5

I know how to generate PDF using mPDF library and send it as attachment using PHPMailer - something like this:

...
$emailAttachment = $mpdf->Output('file.pdf', 'S');
$mail = new PHPMailer();
$mail->AddStringAttachment($emailAttachment, 'file.pdf', 'base64', 'application/pdf');
...

But what if I generate PDF in separate PHP file (that should not be modified) - like this - invoice.php:

...
$mpdf = new mPDF();
$mpdf->WriteHTML($html);
$mpdf->Output();
exit;

How can I attach this dynamically created PDF file using PHPMailer? I tried this:

$mail = new PHPMailer();
...
$mail->addStringAttachment(file_get_contents('invoice.php'), 'invoice.pdf',  'base64', 'application/pdf');
$mail->send();

Email is sent with correct content but PDF attachment is corrupted and thus cannot be displayed. How to encode it correctly? I tried few other ways but file is corrupted or is not attached at all (in one case, whole email body was blank).

Thank you for your help in advance! :)

4
  • you need to insure that your php file is returning a PDF string Commented Jun 7, 2017 at 8:42
  • When you're attaching a file, use addAttachment rather than addStringAttachment; either way, check the return value from the call to be sure it worked.
    – Synchro
    Commented Jun 7, 2017 at 10:08
  • @AdhanTimothyYounes - When I put invoice.php url in my browser, PDF is successfully displayed... so it is ok. Commented Jun 8, 2017 at 5:47
  • @Synchro: I tried addAttachment as first - but no attachment was added at all. Then I found that this works only for local files (not PHP processed) and there should be used addStringAttachment instead. Commented Jun 8, 2017 at 5:49

1 Answer 1

9

The problem is that you're using file_get_contents incorrectly; as you've used it, it will fetch the contents of include.php, not the results of its execution. You need to expand it to a full URL in order to have it fetched that way, though I would advise not doing that. Have the script generate a PDF file and then load that, using the file output option of mpdf:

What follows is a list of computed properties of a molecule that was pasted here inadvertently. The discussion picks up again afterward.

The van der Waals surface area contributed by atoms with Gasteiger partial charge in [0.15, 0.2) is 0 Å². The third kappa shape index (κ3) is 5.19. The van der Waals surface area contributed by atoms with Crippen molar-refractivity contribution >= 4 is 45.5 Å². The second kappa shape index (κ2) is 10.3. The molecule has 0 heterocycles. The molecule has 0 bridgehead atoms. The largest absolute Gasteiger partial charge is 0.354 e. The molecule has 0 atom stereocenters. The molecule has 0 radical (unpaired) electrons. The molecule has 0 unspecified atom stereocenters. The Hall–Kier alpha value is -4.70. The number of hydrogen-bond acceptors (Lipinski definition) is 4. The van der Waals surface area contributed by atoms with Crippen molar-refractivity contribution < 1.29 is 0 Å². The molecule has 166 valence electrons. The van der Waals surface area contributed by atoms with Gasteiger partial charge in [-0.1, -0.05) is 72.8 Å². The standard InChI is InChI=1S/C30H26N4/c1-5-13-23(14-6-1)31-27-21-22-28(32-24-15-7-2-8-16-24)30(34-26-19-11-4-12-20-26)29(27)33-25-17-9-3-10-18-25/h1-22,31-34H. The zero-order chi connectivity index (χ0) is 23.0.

$mpdf = new mPDF();
$mpdf->WriteHTML($html);
$mpdf->Output('/path/to/files/invoice.pdf', 'F');

Then run that script and attach the resulting file from PHPMailer (and delete the file afterwards):

include 'invoice.php';
$mail = new PHPMailer();
...
$mail->addAttachment('/path/to/files/doc.pdf');
$mail->send();
unlink('/path/to/files/invoice.pdf');

You could skip the external file approach by using the "return a string" output mode (S) of the Output method and returning the string from the included file:

$mpdf = new mPDF();
$mpdf->WriteHTML($html);
return $mpdf->Output('invoice.pdf', 'S');

and then:

$pdf = include 'invoice.php';
$mail = new PHPMailer();
...
$mail->addStringAttachment($pdf, 'invoice.pdf');
$mail->send();
2
  • Thanks, I ended up generating file, attaching and then unlinking it. Originally I wanted to avoid editing of PDF generating script and just use it as it is. So you say, that using full URL would do the job? It makes sense... Why would you not advise doing it this way? Commented Jun 9, 2017 at 5:42
  • 1
    Because it adds a lot of overhead, increases attack surface on your app, makes the running of your code involve the web server unnecessarily. Passing the string directly will be the fastest and most efficient way.
    – Synchro
    Commented Jun 9, 2017 at 6:52

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